There’s a little bit of the “Wise Latina” in all of us
There’s a little bit of the ‘Wise Latina’ in all of us
Watching the opening day of the Supreme Court confirmation hearings for Sonia Sotomayor unfold should serve as a reminder to us all just how seriously senators take every opportunity to do a little political grandstanding.
Like great kabuki theatre, watching it was achance to step outside our normal reality for anentire day of singing, dancing, breathtaking featsof oratorical demagoguery and Sotomayor’sown painted-on face. If anyone watching had theprescience to make a drinking game out of everymention of judicial “empathy” and “activism,” you might havebeen blackout drunk by the time Sen. Russell Feingold compelledSotomayor to “answer the charges against her.” Unfortunately for Sotomayor, Gov. Mark Sanford of SouthCarolina is one Republican ineligible to weigh in on theconfirmation and given his record of strong support for Latinas,it would surely have been a boon to her cause. Still, the issuesworking against her confirmation made themselves known quiteearly, with Sen. Jeff Sessions, a Republican from Alabama, franklystating his distaste for Sotomayor’s empathetic tendencies andjurisprudence in general. His words came across like a not-sosubtlesalvo in the cultural war that his party has been fightingfor the last year, attacking statements Sotomayor alleged to havemade in jest regarding her notorious “Wise Latina” speech andher reference to circuit courts, “where policy is made.” Sessions,who was once rejected for a federal judgeship himself, seemedto believe that Sotomayor will take all white men’s jobs, fundabortions and put an end to private property. The problem with that reasoning is that justices make politicaldecisions every day. Any time a case reaches the bench, the issue athand has already become inherently political; it’s the last big dropin a rollercoaster of policy influencing. There’s no “correct” law inthese matters. If that were the case, it could merely be decided byone justice and not nine, which Sen. Sheldon Whitehouse went onto argue later in the day. Sessions stated outright that Sotomayor’srecord isn’t mainstream enough for his tastes (forget that themainstream gave us trans-fats, Spencer Pratt and Nickelback)just hours before the hearings and that if confirmed, her “liberalactivist” philosophy would blossom, but isn’t that just another wayof saying that he disagrees with her stances? Through Sessions mid-morning ramble, he did bring up onelegitimate point; it is quite possibly the most watched, bloggedabout, Tweeted and simply the most visible Supreme Courtconfirmation in the nation’s history. The issue of Sotomayor’scandor is one that hasn’t come into play in previous confirmationhearings to this degree and it’s opened up the debate as to whatextent judges and justices should proffer their own private feelingsfor public consumption, if at all. She’s opened a window intoan idea that I believe most in her position wouldn’t dare speak,but still privately hold. Supreme Court rulings are and havealways been rooted in the beliefs of the individuals who cast theirdecisions. Yes, it’s based on an unimaginable wealth of judicialexperience and legal scholarship, but in the end it’s a human beingcasting their decision. Overlooked in this discussion, however, is the angle that thisnomination is akin to an olive branch to the Republican Party fromthe majority; a chance to curry favor with an increasingly growingdemographic of Hispanic voters whose values overlap with that oftraditional WASPs more than most are willing to admit. Look nofurther than gay marriage referendums in California and you’ll seethat the defeat of one of the most progressive pieces of legislationto come through the most liberal state in the union was widely attributed to heavy Latino opposition. Sotomayor has never directly decided a case involving that particular issue and her sole opinion on abortion was in line with the pro-life movement, leaving some ambiguity on her stances regarding the political right’s hot buttons. Those who believe that political leanings naturally carry over from lower courts into what is effectively academic tenure should be reminded of Justice William Brennen, a man reviled by the National Liberal League for his religiously-based decisions who went on to be one of the most left-leaning members of the high court’s history.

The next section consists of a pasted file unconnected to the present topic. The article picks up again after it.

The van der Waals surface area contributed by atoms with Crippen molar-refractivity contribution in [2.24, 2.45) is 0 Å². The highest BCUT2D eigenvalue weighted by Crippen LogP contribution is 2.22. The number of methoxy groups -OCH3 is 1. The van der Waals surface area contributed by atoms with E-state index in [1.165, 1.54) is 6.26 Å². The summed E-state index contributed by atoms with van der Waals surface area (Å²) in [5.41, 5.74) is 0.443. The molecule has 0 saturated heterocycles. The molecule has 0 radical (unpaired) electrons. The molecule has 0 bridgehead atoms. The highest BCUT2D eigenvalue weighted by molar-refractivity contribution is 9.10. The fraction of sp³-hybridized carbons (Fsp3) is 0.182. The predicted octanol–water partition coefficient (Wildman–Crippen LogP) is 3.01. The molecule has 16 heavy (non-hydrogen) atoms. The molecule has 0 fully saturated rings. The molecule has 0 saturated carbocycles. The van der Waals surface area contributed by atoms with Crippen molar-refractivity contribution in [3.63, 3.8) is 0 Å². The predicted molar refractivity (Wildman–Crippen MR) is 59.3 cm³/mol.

The opening-day rhetoric diverged from lobbing political hand grenades to statements like, “Maybe I’ll confirm you, maybe I won’t,” and epic Freudian slips from Sen. Patrick Leahy (referring to her as “Justice,” among others). The “balls and strikes” digression attributed to Chief Justice John Roberts made for high comedy on an otherwise mindnumbing day. Roberts’ original statement claimed that there exists a “legal strike zone” that home plate judges call on a pitch-by-pitch basis, which would require one to overlook the entire pitching career of Tom Glavine to fully embrace. If anything, the first public comment of Sen. Al Franken was the most anticipated moment for myself, even if he did miss a genuine opportunity to make an impression by telling Sotomayor that she’s good enough, she’s smart enough and doggone it, people like her. It is all about the grandstanding after all.
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